A surprising finding. The genetic basis of many epileptic encephalopathies and familial epilepsies remains unknown. Novel sequencing technologies such as Next Generation Sequencing now offer the possibility to identify the genetic basis of these conditions. However, it is a rare event that a single gene is implicated in two completely different epilepsy subtypes. Such a finding has now been reported in Nature Genetics. The KCNT1 gene is found to be mutated in Malignant Migrating Partial Seizures of Infancy (MMPSI) and a severe form of Autosomal Dominant Nocturnal Frontal Lobe Epilepsy (ADNFLE). I doublechecked at least three times whether both papers actually talk about the same gene.
ADNFLE. ADNFLE is a familial epilepsy syndrome, which is characterized by nocturnal frontal lobe seizures. Nocturnal frontal lobe seizures are very distinct events that are characterized by nocturnal arousal, screaming, violent movement of the legs (bipedal automatisms) and sometimes the feeling of choking. These events are often difficult to tell apart from sleep disorders (parasomnias). The genetic basis of ADNFLE is the very start of modern epilepsy genetics. As the first epilepsy gene, a mutation in CHRNA4 was reported in a large Australian family with ADNFLE in 1995. Further families were found to have mutations in CHRNB2 and CHRNA2. All three genes code for nicotinergic acetylcholine receptors, which appeared to be the unifying molecular genetic theme for ADNFLE until the recent report by Heron and collaborators. Several families had been reported in the literature, where nocturnal frontal lobe seizures are accompanied by psychiatric features and intellectual disability. Most of these families were found to be negative for mutations in the three previously known genes. Using exome sequence, Heron and collaborators identified mutations in KCNT1 in an Australian family with six affected individuals. Mutations were also found in three additional smaller families. In most patients the epilepsy was more severe than in patients with mutations in genes for nicotinergic receptors and there was a higher degree of psychiatric problems and intellectual disability.
MMPSI. Malignant Migrating Partial Seizures of Infancy is a severe epilepsy syndrome that starts in the first six months of life. This severe epileptic encephalopathy is characterized by a wide spectrum of focal seizures and arrest of psychomotor development. On EEG, seizures can be observed to arise almost randomly from various regions of the brain. Seizures may migrate from one brain region to another, which is an extremely unusual feature and has given MMPSI its name. Initial MRI images are normal, and except for two patients with mutations in SCN1A, the cause of MMPSI was unknown. MMPSI is rare with less than 100 patients described worldwide. Using exome sequencing, Barcia and collaborators identified mutations in 2/3 patients with MMPSI. Thez followed the finding up in 9 other MMPSI patients. In summary, 6/12 patients with MMPSI were found to have de novo KCNT1 mutations. Interestingly, 3 patients were found to have the same de novo mutation (p.Arg428Gln). The authors investigated the functional consequences of these mutations in Xenopus oocytes and found that the mutations resulted in an activiation of the KCNT1 channel.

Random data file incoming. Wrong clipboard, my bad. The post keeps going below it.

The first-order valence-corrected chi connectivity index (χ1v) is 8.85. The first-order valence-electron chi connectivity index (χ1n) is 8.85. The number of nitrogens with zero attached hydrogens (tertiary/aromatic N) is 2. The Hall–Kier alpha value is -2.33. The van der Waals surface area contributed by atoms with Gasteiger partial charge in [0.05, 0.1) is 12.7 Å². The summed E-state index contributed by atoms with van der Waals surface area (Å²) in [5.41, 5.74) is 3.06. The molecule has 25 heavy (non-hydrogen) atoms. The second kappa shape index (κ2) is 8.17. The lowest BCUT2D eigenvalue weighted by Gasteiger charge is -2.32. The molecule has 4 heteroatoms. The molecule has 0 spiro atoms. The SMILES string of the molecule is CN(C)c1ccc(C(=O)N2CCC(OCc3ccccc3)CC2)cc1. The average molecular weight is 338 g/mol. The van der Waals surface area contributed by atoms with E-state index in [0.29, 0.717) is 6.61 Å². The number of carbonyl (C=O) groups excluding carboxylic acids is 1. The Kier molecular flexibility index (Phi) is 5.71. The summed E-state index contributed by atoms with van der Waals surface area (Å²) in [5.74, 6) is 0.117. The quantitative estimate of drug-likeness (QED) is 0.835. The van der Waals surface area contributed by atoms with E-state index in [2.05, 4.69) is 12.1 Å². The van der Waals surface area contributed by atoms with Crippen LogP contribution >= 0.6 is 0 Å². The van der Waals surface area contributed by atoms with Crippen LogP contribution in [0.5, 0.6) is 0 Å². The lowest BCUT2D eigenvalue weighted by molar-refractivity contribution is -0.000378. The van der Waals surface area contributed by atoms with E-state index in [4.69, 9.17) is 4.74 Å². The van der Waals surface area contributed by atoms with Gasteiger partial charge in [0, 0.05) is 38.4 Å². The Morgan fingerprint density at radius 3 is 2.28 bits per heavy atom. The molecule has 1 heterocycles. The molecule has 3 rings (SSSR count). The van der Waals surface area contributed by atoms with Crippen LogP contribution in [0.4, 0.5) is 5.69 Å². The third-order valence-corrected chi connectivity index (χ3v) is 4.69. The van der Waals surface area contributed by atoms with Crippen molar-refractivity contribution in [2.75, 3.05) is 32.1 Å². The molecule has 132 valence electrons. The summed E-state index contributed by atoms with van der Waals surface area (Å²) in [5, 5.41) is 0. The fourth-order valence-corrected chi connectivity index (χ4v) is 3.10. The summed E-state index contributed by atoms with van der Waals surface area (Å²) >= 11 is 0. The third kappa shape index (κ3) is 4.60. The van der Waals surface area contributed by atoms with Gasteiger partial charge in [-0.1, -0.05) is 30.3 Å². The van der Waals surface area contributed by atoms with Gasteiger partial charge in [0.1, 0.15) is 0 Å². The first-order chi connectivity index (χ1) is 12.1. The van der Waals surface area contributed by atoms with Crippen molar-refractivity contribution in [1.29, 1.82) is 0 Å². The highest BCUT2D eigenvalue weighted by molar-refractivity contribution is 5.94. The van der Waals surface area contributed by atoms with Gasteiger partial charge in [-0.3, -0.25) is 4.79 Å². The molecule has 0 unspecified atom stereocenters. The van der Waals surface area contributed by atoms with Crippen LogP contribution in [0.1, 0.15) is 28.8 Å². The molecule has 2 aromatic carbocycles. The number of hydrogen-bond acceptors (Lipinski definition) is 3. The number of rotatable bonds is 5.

SLICK and SLACK. KCNT1 and KCNT2 are sodium-activiated potassium channels, i.e. they are permeable for potassium ions in response to sodium. Both channels are highly expressed in the nervous system are contribute to the slow hyperpolarisation after repetitive neuronal firing. Both ion channels are also referred to as SLACK (KCNT1) and SLICK (KCNT2), which should probably emphasize their role in the SLOW part of the hyperpolarisation. The action of potassium channels is needed to return the membrane potential after neuronal firing to the resting membrane potential. With more than 80 members, the family of human potassium channels is highly diverse, and probably many different potassium channels contribute to the overall potassium current during different stages of development. For example, KCNQ2 and KCNQ3 probably have an important role in the first months of life and mutations in the corresponding genes cause Benign Familial Neonatal Seizures (BFNS). While the precise role of KCNT1 is not yet known, some of the most recent findings are puzzling. The MMPSI mutations identified by Barcia and collaborators appear to be activating, i.e. increasing the potassium current. How an increase in potassium current translates into hyperexitability is difficult to explain. The increased potassium current would drive the neuronal membrane potential towards hyperpolarisation, thereby decreasing excitability. However, the authors also indicate that KCNT1 is highly expressed during neuronal development and may also have additional functions.
A new spectrum? ADNLFE and MMPSI are two completely different epilepsy syndrome with no common denominator. ADNFLE due to KCNT1 mutations starts in childhood and involves seizures from the frontal lobes, while MMPSI is a severe early-onset epileptic encephalopathy. While there are other examples of epilepsy genes involved in epileptic encephalopathies and familial epilepsies including SCN1A, GLUT1 and KCNQ2, some common phenotypic features can usually be identified. Further studies will tell whether this is also the case of epilepsies due to mutations in KCNT1.